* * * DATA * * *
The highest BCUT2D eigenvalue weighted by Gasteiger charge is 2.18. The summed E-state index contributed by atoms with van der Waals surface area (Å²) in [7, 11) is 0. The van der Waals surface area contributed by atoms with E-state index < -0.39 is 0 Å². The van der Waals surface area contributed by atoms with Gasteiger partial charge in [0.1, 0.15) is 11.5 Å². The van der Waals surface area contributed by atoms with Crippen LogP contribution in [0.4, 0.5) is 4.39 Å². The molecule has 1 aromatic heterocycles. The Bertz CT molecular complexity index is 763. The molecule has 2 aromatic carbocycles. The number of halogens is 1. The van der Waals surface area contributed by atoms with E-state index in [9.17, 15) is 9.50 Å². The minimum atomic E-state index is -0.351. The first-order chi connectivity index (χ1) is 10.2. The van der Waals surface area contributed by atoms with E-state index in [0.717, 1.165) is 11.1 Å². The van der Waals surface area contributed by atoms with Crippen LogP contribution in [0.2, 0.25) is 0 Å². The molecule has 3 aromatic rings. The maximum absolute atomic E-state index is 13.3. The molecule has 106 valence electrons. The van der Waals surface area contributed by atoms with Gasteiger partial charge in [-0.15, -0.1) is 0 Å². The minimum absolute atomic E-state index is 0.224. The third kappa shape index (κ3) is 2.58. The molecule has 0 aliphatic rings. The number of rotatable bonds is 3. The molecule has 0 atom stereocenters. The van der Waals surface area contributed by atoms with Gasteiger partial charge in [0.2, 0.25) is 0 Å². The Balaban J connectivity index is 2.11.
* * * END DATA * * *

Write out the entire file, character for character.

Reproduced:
The highest BCUT2D eigenvalue weighted by Gasteiger charge is 2.18. The summed E-state index contributed by atoms with van der Waals surface area (Å²) in [7, 11) is 0. The van der Waals surface area contributed by atoms with E-state index < -0.39 is 0 Å². The van der Waals surface area contributed by atoms with Gasteiger partial charge in [0.1, 0.15) is 11.5 Å². The van der Waals surface area contributed by atoms with Crippen LogP contribution in [0.4, 0.5) is 4.39 Å². The molecule has 1 aromatic heterocycles. The Bertz CT molecular complexity index is 763. The molecule has 2 aromatic carbocycles. The number of halogens is 1. The van der Waals surface area contributed by atoms with E-state index in [9.17, 15) is 9.50 Å². The minimum atomic E-state index is -0.351. The first-order chi connectivity index (χ1) is 10.2. The van der Waals surface area contributed by atoms with E-state index in [0.717, 1.165) is 11.1 Å². The van der Waals surface area contributed by atoms with Crippen LogP contribution in [0.2, 0.25) is 0 Å². The molecule has 3 aromatic rings. The maximum absolute atomic E-state index is 13.3. The molecule has 106 valence electrons. The van der Waals surface area contributed by atoms with Gasteiger partial charge in [-0.15, -0.1) is 0 Å². The minimum absolute atomic E-state index is 0.224. The third kappa shape index (κ3) is 2.58. The molecule has 0 aliphatic rings. The number of rotatable bonds is 3. The molecule has 0 atom stereocenters. The van der Waals surface area contributed by atoms with Gasteiger partial charge in [0.2, 0.25) is 0 Å². The Balaban J connectivity index is 2.11.